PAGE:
Lot 212 - 1962 Ford Thunderbird
|Sold - £20,720
- Impressive History
- Great all round condition
Few American motor cars are as iconic as the Ford Thunderbird.
Its release in 1955 was in direct response to another American icon, the Chevrolet Corvette. Like the Corvette, the Thunderbird was a two-seater coupé also available as a convertible. Although the new T-Bird was in competition with the Corvette, it was billed as a ‘personal luxury’ car. Ford placed greater emphasis on the car’s comfort and convenience features rather than its inherent sportiness, and it succeeded. With the release of the second generation Thunderbird in 1957, the two seat layout was replaced in favour of including a second row of seats.
Although there is no history for this car prior to 1996 it has certainly made up for that since. Mr. Messier of California purchased the car in 1996 and spent the next five years and $17,500 on a restoration. Due to ill health the project stalled in 2001 until 2006 when the car was sold to a neighbour who continued the good work. The works included replacing all the chrome work, a new windscreen, new light fittings and in February 2008 a new engine. The car changed hands a few times and finally moved to the U.K in 2015, when it was purchased by a film hire company. The current vendor has all the invoices for works carried out between 1996 and the present day, these total nearly $27,500. There is also photographic evidence of the original 1996 purchase and the works completed. This stunning car has a great story to tell and is presented with a V5C registration document and an MoT certificate valid until October 2018.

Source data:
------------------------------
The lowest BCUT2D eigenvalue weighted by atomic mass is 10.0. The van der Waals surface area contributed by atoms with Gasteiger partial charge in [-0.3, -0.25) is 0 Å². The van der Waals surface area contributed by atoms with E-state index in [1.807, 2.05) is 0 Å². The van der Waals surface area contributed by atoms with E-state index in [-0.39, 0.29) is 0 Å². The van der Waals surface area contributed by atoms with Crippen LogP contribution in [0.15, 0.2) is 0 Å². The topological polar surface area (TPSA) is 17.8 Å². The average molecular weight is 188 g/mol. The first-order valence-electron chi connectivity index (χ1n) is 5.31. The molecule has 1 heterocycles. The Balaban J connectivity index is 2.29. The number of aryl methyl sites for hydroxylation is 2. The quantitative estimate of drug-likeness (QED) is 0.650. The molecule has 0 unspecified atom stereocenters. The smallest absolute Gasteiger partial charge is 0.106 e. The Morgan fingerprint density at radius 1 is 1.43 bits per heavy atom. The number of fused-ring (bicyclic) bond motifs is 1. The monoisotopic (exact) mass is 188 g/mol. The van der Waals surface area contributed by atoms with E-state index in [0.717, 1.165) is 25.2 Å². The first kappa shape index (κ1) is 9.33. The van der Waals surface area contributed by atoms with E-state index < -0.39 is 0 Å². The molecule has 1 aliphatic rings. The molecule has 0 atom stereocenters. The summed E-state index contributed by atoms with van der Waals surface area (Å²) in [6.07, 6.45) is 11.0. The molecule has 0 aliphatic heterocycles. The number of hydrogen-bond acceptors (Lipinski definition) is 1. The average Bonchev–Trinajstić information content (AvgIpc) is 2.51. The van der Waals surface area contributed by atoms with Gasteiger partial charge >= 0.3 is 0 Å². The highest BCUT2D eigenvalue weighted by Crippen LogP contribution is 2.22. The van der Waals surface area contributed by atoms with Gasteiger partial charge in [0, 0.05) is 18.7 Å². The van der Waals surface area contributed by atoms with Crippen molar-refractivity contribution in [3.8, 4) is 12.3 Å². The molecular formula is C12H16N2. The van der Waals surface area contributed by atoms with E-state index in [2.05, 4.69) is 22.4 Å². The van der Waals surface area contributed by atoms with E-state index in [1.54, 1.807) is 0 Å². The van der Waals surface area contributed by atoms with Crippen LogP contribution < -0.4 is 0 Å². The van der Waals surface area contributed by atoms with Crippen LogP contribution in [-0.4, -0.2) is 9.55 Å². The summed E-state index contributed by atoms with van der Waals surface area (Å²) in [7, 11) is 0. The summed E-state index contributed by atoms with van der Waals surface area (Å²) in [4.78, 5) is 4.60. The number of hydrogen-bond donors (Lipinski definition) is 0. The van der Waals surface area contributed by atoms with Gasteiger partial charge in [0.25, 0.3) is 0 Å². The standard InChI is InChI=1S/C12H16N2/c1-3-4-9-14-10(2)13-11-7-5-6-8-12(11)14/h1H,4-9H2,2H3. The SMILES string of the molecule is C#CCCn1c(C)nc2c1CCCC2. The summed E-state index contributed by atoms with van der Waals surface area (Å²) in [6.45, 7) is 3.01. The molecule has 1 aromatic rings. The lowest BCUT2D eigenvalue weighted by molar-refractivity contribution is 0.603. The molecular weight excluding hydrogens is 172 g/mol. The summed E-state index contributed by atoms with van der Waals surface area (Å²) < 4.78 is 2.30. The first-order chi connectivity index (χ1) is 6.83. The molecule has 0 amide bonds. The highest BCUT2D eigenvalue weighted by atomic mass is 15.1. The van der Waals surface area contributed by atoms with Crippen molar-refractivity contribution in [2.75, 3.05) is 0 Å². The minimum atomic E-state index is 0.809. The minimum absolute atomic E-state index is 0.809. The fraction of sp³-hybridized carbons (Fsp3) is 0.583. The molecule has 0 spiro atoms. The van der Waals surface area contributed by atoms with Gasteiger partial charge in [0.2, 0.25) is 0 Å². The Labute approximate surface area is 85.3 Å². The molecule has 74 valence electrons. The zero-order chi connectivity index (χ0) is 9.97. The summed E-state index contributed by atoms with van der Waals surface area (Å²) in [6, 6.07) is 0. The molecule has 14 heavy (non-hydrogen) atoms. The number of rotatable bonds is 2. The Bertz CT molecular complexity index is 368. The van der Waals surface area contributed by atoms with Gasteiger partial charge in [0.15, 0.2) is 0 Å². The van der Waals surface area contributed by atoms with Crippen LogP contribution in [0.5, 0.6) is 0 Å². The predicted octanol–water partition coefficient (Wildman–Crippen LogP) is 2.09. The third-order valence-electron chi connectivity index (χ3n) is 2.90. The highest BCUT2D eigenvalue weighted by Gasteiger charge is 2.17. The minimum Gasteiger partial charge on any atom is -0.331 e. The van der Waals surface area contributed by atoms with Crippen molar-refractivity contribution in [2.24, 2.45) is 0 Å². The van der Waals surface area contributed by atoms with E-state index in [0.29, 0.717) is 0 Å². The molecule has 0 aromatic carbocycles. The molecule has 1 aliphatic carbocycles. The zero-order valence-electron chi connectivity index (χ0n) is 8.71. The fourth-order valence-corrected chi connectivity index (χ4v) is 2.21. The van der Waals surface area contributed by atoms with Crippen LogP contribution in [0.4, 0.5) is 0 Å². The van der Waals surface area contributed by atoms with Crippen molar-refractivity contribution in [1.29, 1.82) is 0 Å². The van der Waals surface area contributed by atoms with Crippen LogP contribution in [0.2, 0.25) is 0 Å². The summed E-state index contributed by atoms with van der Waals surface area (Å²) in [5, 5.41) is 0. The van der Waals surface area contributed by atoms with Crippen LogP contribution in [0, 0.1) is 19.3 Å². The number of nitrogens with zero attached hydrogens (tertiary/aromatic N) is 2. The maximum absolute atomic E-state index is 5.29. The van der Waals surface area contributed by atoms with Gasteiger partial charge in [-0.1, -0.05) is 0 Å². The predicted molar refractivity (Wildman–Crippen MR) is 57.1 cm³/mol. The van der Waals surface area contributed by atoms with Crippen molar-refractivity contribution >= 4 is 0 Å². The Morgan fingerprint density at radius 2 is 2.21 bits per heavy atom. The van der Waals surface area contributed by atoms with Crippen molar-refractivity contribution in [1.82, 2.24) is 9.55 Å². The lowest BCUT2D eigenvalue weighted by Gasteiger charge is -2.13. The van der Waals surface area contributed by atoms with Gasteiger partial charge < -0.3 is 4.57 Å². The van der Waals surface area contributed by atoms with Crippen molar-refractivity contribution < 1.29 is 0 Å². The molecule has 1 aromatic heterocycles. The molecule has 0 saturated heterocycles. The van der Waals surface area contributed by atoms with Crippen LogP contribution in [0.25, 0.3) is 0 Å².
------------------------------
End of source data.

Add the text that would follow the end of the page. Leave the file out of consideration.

Interested parties should satisfy themselves as to the description and condition of each Lot prior to the sale. Accordingly, buyers are on notice that each vehicle is offered ‘as is/as seen’ subject to the Terms and Conditions for the auction. All registration numbers, engine and chassis details are sourced from registration documents provided to Historics by the client or representative or HPI checks and buyers are to satisfy themselves as to the accuracy of these details. Buyers are advised to inspect the vehicle in person or use a professional to carry out this service. Historics will not entertain disputes over descriptions.